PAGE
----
Letters to State Represenatives

Dear Honourable _,

I am writing to ask that more resources are allocated to higher education in the state of California. I’ve read that the regents of the UC system are voting to hugely increase fees. I’ve also read that the CSUs have been cutting services like library hours and doing no new admissions this spring.

While I understand that the state is having a budget crisis, the degree of cuts to the university systems and the size of fee increases is alarming. It’s actually cheaper for California students seeking a professional graduate degree to go out of state or even overseas. Our universities are excellent, but they must also be affordable to the populations they were established to serve. Raising fees may also have a detrimental effect on their standards as some of the most qualified students are simply unable to afford to attend and those that do attend can’t access the libraries except during limited hours.

Cutting the university system is short-sighted and foolhardy. It plunges middle class families into severe debt and puts education out of reach for much of the working class. Given that the Bay Area economy essential runs on brain power, this is not only dooming the would-be-students who cannot afford an education, it potentially harms all of the industries of the area. Our short-term downturn will become a long term one if we squander our human resources in a sort-sighted attempt to save money.

If we have to cut something, why not the prison system? It costs far more to house a convict for a year than to educate a student for year. Furthermore, every execution costs millions of dollars. Surely that money would be better spent on a young person’s future than ending a life. How many millions or billions of dollars do we spend on enforcing nonsensical anti-marijuana laws? Again, wouldn’t it be better to reduce student fees than to put somebody found possessing a joint through our justice system. If we neglect education in favour of prisons, I fear that over time we’ll need more and more prisons and have less and less for education until the outstanding know-how of the Bay Area is just a distant memory.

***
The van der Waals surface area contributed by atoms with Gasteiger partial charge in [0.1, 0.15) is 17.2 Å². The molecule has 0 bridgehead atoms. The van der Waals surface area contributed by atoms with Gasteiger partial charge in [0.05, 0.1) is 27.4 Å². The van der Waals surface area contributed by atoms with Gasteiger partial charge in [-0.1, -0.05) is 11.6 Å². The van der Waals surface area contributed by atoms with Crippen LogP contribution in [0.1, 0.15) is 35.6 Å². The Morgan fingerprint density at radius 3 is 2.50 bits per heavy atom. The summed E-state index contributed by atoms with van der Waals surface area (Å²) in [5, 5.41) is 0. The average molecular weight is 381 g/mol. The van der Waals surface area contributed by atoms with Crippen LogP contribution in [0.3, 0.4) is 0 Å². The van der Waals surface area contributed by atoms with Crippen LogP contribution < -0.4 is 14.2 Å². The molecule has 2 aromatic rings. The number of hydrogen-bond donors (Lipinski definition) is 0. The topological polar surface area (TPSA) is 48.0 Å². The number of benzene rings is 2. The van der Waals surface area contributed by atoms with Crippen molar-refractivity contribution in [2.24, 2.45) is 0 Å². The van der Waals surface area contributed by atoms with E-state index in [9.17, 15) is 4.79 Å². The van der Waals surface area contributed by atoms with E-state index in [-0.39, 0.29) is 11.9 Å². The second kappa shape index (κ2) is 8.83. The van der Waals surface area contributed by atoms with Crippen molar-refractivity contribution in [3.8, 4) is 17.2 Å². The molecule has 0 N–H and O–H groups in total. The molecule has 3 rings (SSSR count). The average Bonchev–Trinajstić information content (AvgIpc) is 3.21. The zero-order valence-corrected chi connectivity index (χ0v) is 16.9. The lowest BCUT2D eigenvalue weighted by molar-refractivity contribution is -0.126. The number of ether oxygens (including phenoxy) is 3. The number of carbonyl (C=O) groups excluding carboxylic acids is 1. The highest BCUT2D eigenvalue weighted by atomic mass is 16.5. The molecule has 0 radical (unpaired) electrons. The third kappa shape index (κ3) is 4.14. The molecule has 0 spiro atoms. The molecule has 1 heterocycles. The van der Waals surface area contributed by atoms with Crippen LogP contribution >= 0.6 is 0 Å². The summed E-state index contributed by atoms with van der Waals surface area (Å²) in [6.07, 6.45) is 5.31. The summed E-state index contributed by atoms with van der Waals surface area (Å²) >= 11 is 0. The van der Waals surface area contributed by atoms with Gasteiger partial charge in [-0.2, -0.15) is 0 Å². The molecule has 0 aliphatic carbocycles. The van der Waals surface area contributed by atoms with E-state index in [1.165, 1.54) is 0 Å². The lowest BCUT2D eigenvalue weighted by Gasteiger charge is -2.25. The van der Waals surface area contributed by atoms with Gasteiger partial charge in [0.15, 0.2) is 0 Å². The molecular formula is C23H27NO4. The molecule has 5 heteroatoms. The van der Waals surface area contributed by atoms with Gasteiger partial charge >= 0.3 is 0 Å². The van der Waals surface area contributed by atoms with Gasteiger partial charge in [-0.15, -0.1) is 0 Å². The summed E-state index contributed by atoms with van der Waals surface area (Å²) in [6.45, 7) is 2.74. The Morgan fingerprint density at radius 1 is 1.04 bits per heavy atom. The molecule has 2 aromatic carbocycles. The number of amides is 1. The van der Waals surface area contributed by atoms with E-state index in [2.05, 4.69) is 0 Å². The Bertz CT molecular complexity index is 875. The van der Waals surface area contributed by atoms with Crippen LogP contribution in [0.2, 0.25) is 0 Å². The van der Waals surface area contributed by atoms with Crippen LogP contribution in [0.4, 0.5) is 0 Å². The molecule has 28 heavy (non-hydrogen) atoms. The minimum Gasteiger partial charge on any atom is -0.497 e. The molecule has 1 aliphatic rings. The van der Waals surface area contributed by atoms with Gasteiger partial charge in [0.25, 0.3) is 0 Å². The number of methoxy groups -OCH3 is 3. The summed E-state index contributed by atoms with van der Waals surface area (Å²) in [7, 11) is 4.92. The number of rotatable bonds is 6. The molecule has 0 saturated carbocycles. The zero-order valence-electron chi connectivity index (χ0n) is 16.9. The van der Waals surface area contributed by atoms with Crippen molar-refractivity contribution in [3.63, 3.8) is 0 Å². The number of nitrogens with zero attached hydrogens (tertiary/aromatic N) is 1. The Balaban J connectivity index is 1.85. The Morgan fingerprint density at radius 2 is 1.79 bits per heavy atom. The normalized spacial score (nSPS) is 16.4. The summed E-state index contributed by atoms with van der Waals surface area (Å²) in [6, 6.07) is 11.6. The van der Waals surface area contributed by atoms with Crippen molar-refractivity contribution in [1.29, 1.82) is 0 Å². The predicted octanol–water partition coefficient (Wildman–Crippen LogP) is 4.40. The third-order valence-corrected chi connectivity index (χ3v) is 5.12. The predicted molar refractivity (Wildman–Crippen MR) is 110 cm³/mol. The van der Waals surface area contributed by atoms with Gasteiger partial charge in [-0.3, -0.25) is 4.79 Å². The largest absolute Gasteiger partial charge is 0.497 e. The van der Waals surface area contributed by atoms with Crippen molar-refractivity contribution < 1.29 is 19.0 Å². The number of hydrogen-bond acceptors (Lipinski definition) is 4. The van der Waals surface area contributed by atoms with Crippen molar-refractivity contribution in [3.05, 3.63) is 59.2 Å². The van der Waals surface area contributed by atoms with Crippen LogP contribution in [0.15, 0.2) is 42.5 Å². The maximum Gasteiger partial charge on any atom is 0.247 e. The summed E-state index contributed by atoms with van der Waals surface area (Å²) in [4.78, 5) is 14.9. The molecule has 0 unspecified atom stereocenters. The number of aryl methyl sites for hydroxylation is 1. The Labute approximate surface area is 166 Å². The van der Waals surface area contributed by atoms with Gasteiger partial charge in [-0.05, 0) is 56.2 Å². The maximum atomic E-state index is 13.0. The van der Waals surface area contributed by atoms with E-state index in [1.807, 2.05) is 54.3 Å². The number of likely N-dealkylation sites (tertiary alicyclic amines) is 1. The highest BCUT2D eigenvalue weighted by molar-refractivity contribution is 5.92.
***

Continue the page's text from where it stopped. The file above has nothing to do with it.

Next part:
Thank you for your time,

C. Hutchins
You can find your two state legislators here.

I write letters

Dear Honorable Senator,

I am writing to encourage you to protect meaningful health care reform by protecting the public option and women’s access to reproductive health services. In order to be meaningful, the public option must be available to everyone, even if their employers offer health insurance. I would chose government-run health care and would like the right to do so no matter what my employment situation.

I’m alarmed about the abortion amendment tacked on to the house version of the bill. I hope that the senate is able to protect women’s rights to access abortion.

Thank you for your leadership on health issues.

C Hutchins